United States


Rogers & Spencer 1864 Army revolver

Manufactured c.1864-65 for the US army for a total of 5000 guns in Utica, New York - Serial Number 015194.
.44 cap and ball six-round cylinder, single action, creeping loading lever.

Although a very good single action percussion revolver design as far as they go, the Rogers and Spencer was never issued, arriving too late for the Civil War and staying in storage in New York until 1901. At this point they were apparently sold in auction for about 50 cents each, compared to a $12 initial order.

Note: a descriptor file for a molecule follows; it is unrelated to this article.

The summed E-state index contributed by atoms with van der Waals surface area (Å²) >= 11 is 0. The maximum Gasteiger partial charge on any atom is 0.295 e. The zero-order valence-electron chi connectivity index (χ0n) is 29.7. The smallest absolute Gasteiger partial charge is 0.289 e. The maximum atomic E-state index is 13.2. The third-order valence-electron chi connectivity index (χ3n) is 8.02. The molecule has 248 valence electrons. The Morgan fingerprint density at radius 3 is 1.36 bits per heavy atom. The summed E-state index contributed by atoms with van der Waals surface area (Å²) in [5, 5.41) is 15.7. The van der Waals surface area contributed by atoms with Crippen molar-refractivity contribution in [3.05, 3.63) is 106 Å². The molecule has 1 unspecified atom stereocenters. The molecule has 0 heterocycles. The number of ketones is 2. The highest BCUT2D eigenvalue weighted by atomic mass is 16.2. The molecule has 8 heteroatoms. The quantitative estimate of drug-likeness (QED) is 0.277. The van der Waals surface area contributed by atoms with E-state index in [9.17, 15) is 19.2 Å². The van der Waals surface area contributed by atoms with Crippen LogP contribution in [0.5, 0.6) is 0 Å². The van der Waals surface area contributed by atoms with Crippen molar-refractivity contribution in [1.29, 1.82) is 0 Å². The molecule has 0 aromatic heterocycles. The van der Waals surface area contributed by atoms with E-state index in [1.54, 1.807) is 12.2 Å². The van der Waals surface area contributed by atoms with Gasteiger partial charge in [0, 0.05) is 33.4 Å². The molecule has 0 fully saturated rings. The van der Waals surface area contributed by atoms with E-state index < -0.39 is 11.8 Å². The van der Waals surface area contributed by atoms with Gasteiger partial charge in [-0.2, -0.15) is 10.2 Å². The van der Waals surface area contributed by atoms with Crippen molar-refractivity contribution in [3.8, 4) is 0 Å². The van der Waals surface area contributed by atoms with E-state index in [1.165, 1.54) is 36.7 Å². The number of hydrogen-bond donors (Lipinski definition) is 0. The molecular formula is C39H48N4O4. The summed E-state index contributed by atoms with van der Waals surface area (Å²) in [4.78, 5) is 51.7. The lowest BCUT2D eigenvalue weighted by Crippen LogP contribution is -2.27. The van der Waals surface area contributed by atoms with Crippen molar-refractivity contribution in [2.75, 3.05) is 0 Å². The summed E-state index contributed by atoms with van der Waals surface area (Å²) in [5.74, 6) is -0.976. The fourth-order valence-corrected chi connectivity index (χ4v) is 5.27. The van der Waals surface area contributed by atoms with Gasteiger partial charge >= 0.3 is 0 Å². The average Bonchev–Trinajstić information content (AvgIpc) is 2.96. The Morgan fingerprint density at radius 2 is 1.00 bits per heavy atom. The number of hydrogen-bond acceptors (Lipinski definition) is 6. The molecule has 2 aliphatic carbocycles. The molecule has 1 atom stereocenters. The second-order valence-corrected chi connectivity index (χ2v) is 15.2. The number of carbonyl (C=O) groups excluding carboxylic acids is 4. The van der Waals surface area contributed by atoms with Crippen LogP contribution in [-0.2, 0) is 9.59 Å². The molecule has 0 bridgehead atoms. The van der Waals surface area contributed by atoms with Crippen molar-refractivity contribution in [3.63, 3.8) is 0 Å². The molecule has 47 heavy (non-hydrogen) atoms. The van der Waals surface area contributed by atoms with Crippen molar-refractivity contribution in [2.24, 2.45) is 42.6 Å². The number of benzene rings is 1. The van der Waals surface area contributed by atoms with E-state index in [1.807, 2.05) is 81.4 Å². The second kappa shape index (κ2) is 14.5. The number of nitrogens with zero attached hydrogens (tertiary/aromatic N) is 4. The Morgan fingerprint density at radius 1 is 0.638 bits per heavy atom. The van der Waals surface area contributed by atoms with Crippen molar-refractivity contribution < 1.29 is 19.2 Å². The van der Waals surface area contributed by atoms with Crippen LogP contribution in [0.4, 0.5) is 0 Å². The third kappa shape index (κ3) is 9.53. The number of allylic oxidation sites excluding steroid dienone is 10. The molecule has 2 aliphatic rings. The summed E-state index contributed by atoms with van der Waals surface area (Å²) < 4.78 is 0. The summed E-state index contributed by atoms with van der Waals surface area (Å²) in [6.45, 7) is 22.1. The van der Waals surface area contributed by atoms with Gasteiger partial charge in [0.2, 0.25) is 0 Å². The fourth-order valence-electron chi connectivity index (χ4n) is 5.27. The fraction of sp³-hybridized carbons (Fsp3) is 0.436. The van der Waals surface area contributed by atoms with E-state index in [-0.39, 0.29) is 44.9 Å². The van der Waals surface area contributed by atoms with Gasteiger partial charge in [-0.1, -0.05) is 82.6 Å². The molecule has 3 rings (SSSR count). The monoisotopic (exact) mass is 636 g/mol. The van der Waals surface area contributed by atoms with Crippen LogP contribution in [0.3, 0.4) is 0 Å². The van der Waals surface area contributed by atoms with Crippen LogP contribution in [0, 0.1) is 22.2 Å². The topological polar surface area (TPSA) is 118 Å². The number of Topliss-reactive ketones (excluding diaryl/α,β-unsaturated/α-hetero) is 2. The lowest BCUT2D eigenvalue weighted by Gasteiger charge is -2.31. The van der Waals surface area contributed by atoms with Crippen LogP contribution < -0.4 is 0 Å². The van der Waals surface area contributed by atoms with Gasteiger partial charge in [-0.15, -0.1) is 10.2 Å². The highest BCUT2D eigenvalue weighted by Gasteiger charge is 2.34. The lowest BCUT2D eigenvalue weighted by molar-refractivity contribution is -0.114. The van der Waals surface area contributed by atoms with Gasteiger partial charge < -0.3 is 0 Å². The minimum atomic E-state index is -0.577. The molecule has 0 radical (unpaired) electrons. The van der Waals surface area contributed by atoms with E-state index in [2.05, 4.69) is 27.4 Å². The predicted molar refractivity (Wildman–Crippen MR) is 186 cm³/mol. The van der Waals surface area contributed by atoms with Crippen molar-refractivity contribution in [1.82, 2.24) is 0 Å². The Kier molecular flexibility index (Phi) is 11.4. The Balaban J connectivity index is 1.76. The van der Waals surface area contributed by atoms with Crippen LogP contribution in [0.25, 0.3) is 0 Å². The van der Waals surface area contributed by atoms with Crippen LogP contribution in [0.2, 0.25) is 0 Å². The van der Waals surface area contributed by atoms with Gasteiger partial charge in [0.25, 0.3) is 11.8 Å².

The 1864 Army was the more successful upgrade to the previous Pettengill double action hammerless and Freeman Navy-caliber revolvers from the same company, reusing the front of the first one and the rest of the latter.

essays on gun control, domination, and exploitation

Unfortunately, these pieces overwhelmingly (but not exclusively) focus on gun control’s history within the present-day united states. Hopefully, they still provide a range of insights applicable outside this particular settler colony.

Mary Cassatt (1844-1926)
“The Flirtation A Balcony in Seville” (1872)
Oil on canvas
Located in the Philadelphia Museum of Art, Philadelphia, Pennsylvania, United States